Skip to main content

Writers Write about Writers

Garrison Keillor has a terrific essay about writers. (H/T to Summa Mamas for the link)

The fact of the matter is that the people who struggle most with writing are drunks. They get hammered at night and in the morning their heads are full of pain and adverbs. Writing is hard for them, but so would golf be, or planting alfalfa, or assembling parts in a factory.

The biggest whiners are the writers who get prizes and fellowships for writing stuff that's painful to read, and so they accumulate long résumés and few readers and wind up teaching in universities where they inflict their gloomy pretensions on the young. Writers who write for a living don't complain about the difficulty of it. It does nothing for the reader to know you went through 14 drafts of a book, so why mention it…

Clarity is hard. Honesty can be hard. Comedy is always chancy, but then so is profundity. Sometimes one winds up as the other. Illness is, of course, to be avoided, and also megamalls and meetings involving vice presidents. But writing is not painful, no more so than a round of golf.


Oh but English teachers love to know the pain the writers felt as they concocted their collection of symbolism and metaphors. Many an English teacher has tried to convince me of the greatness of James Joyce’s Ulysses. I know the experts think it is the greatest book ever written. The truth of the matter is it is unreadable. When I wrote my analysis of Ulysses for my college English class I had to concentrate on an aspect that was illustrated in the first three chapters because I just couldn't read any more than that.

I left the world of medicine and now try my hand at writing. I hope my writing is never the delight of English teachers. I don’t want my work to require layer after layer of analysis. Maybe my reader will pause and ponder an idea for a moment. Maybe my reader will laugh or cry. Maybe there will be an epiphany as a new perspective crystallizes. Hopefully, my words transmit faith, hope, humor and wisdom. I write no clandestine messages. I am trying to write truth.

Comments

Popular posts from this blog

Parent Letter from a Catechist

I am going to be teaching seventh grade CCD this year. We do most of the preparation for confirmation during this year since Confirmation is usually scheduled for the fall of the eighth grade year.I have composed a letter to the parents to try and keep them active in their children's religious education. I thought I would post it here and get your feedback before I send it out in a couple of weeks.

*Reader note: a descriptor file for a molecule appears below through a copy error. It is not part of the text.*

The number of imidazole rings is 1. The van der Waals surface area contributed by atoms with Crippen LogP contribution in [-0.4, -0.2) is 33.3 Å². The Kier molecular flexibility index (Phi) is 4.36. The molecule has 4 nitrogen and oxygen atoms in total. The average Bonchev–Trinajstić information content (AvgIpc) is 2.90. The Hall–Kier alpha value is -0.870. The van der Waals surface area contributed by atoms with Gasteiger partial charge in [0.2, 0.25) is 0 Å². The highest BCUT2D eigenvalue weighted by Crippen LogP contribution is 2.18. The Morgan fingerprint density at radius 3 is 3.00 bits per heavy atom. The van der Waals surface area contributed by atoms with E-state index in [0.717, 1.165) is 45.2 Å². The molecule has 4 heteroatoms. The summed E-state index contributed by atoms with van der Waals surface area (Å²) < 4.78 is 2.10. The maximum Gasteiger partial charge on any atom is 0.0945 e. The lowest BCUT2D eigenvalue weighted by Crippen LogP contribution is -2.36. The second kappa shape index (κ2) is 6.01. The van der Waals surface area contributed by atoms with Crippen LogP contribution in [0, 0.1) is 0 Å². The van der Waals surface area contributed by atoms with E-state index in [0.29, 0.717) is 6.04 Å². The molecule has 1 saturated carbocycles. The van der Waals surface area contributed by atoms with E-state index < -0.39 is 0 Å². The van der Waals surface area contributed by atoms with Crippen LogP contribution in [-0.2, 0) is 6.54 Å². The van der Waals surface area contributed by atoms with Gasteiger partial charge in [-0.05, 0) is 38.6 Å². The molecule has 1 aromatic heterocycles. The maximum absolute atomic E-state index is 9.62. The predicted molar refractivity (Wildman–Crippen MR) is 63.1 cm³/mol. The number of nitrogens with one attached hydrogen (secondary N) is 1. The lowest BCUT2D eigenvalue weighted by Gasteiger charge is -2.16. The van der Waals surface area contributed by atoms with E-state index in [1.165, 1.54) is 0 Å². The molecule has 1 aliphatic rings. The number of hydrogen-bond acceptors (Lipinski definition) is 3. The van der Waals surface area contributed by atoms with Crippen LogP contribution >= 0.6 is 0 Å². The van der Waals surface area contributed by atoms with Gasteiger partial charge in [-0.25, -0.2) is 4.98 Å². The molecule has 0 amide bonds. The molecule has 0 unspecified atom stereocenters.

I am privileged to be your child’s seventh grade CCD teacher for the 2006-2007 school year. This is a very important year. We will focus on your child’s preparation for confirmation. Of course, you have already been preparing your child for this sacrament for many years. You are the primary catechist for your child. You show how important your Faith is by making Mass attendance a top priority and by family prayer.

Confirmation is one of the Sacraments of Initiation. It is a beginning. It is not a graduation. This year we will work to solidify the foundation of your child’s Catholic Faith.…

Dispelling the Myth of the Travel Dispensation

One of the fun things about having a site meter on my blog is I can see which posts garner the most attention. I can also see how people find my blog. One of the most read posts from my two years of blogging is this one that discusses finding Mass while traveling. I would like to think this post is so popular because it is so well written. The truth of the matter is that it generates so much traffic because I use the words “travel dispensation for Mass”—as in “There is no such thing as a travel dispensation for Mass.” I would guess that nearly a dozen times every week, someone googles “travel dispensation for Mass” and finds my blog. I wonder how many of these folks are poor souls trying to assuage their Catholic guilt with evidence of a justification for missing Mass while on the road.

I know that when I tell my seventh grade CCD students that attending Mass every Sunday is a commandment (one of the top ten!) and not just a pretty good idea they are amazed. Missing Mass has become so …

United Breaks Guitars

This guy is really talented and what a creative way to get your message across. I think he captured the "indifferent employee" perfectly. They don't just work for airlines. I think I ran into them at Walmart on Friday!